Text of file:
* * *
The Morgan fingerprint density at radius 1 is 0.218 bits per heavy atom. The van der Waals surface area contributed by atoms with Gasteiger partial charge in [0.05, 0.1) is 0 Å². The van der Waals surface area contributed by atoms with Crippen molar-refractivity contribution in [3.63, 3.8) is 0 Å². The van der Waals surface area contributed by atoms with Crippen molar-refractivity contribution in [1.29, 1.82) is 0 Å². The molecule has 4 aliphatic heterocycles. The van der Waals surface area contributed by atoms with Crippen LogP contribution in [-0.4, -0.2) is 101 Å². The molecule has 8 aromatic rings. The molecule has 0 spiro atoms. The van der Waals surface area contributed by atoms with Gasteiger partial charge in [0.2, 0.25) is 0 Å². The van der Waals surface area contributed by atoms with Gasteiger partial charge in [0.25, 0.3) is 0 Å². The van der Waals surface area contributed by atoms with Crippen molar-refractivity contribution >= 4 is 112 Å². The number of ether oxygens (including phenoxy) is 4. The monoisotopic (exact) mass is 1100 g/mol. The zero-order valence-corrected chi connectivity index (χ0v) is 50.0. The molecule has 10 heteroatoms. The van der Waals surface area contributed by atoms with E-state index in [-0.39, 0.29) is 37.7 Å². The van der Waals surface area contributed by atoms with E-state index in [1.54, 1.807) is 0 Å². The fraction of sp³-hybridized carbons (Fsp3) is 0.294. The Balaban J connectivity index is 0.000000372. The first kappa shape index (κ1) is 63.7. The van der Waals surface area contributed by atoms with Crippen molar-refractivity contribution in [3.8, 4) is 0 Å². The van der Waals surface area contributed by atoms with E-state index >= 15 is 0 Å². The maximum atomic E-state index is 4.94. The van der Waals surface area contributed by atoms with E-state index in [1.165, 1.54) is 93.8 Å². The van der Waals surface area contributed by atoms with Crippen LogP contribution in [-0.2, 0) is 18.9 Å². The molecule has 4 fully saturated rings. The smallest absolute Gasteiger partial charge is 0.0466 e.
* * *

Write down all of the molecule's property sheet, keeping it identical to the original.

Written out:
The Morgan fingerprint density at radius 1 is 0.218 bits per heavy atom. The van der Waals surface area contributed by atoms with Gasteiger partial charge in [0.05, 0.1) is 0 Å². The van der Waals surface area contributed by atoms with Crippen molar-refractivity contribution in [3.63, 3.8) is 0 Å². The van der Waals surface area contributed by atoms with Crippen molar-refractivity contribution in [1.29, 1.82) is 0 Å². The molecule has 4 aliphatic heterocycles. The van der Waals surface area contributed by atoms with Crippen LogP contribution in [-0.4, -0.2) is 101 Å². The molecule has 8 aromatic rings. The molecule has 0 spiro atoms. The van der Waals surface area contributed by atoms with Gasteiger partial charge in [0.2, 0.25) is 0 Å². The van der Waals surface area contributed by atoms with Gasteiger partial charge in [0.25, 0.3) is 0 Å². The van der Waals surface area contributed by atoms with Crippen molar-refractivity contribution >= 4 is 112 Å². The number of ether oxygens (including phenoxy) is 4. The monoisotopic (exact) mass is 1100 g/mol. The zero-order valence-corrected chi connectivity index (χ0v) is 50.0. The molecule has 10 heteroatoms. The van der Waals surface area contributed by atoms with E-state index in [-0.39, 0.29) is 37.7 Å². The van der Waals surface area contributed by atoms with E-state index in [1.54, 1.807) is 0 Å². The fraction of sp³-hybridized carbons (Fsp3) is 0.294. The Balaban J connectivity index is 0.000000372. The first kappa shape index (κ1) is 63.7. The van der Waals surface area contributed by atoms with Crippen molar-refractivity contribution in [3.8, 4) is 0 Å². The van der Waals surface area contributed by atoms with E-state index >= 15 is 0 Å². The maximum atomic E-state index is 4.94. The van der Waals surface area contributed by atoms with E-state index in [1.165, 1.54) is 93.8 Å². The van der Waals surface area contributed by atoms with Crippen LogP contribution in [-0.2, 0) is 18.9 Å². The molecule has 4 fully saturated rings. The smallest absolute Gasteiger partial charge is 0.0466 e.